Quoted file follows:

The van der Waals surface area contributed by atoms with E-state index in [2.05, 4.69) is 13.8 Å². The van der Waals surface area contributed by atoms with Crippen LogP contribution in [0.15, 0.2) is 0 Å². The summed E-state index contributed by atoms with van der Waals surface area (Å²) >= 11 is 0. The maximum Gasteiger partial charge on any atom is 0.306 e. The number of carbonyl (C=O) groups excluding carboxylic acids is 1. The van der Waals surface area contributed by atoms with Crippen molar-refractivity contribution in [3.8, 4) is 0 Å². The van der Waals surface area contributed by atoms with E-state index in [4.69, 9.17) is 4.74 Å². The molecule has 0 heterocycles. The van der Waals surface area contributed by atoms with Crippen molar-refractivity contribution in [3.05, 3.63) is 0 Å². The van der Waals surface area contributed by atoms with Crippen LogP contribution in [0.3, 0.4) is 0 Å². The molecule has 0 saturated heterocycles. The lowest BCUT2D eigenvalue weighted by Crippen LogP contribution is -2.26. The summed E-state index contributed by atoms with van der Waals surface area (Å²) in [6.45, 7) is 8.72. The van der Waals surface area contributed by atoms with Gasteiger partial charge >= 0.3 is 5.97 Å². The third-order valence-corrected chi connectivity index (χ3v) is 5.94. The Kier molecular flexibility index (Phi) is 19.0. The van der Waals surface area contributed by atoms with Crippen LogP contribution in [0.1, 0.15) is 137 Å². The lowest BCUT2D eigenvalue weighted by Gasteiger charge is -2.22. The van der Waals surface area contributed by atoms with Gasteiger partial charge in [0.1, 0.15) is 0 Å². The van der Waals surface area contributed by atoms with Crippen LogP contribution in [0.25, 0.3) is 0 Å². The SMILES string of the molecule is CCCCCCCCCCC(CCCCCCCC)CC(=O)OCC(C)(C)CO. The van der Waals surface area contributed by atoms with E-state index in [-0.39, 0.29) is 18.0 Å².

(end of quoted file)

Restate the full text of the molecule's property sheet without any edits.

The van der Waals surface area contributed by atoms with E-state index in [2.05, 4.69) is 13.8 Å². The van der Waals surface area contributed by atoms with Crippen LogP contribution in [0.15, 0.2) is 0 Å². The summed E-state index contributed by atoms with van der Waals surface area (Å²) >= 11 is 0. The maximum Gasteiger partial charge on any atom is 0.306 e. The number of carbonyl (C=O) groups excluding carboxylic acids is 1. The van der Waals surface area contributed by atoms with Crippen molar-refractivity contribution in [3.8, 4) is 0 Å². The van der Waals surface area contributed by atoms with E-state index in [4.69, 9.17) is 4.74 Å². The molecule has 0 heterocycles. The van der Waals surface area contributed by atoms with Crippen molar-refractivity contribution in [3.05, 3.63) is 0 Å². The van der Waals surface area contributed by atoms with Crippen LogP contribution in [0.3, 0.4) is 0 Å². The molecule has 0 saturated heterocycles. The lowest BCUT2D eigenvalue weighted by Crippen LogP contribution is -2.26. The summed E-state index contributed by atoms with van der Waals surface area (Å²) in [6.45, 7) is 8.72. The van der Waals surface area contributed by atoms with Gasteiger partial charge >= 0.3 is 5.97 Å². The third-order valence-corrected chi connectivity index (χ3v) is 5.94. The Kier molecular flexibility index (Phi) is 19.0. The van der Waals surface area contributed by atoms with Crippen LogP contribution in [0.1, 0.15) is 137 Å². The lowest BCUT2D eigenvalue weighted by Gasteiger charge is -2.22. The van der Waals surface area contributed by atoms with Gasteiger partial charge in [0.1, 0.15) is 0 Å². The van der Waals surface area contributed by atoms with Crippen LogP contribution in [0.25, 0.3) is 0 Å². The SMILES string of the molecule is CCCCCCCCCCC(CCCCCCCC)CC(=O)OCC(C)(C)CO. The van der Waals surface area contributed by atoms with E-state index in [-0.39, 0.29) is 18.0 Å².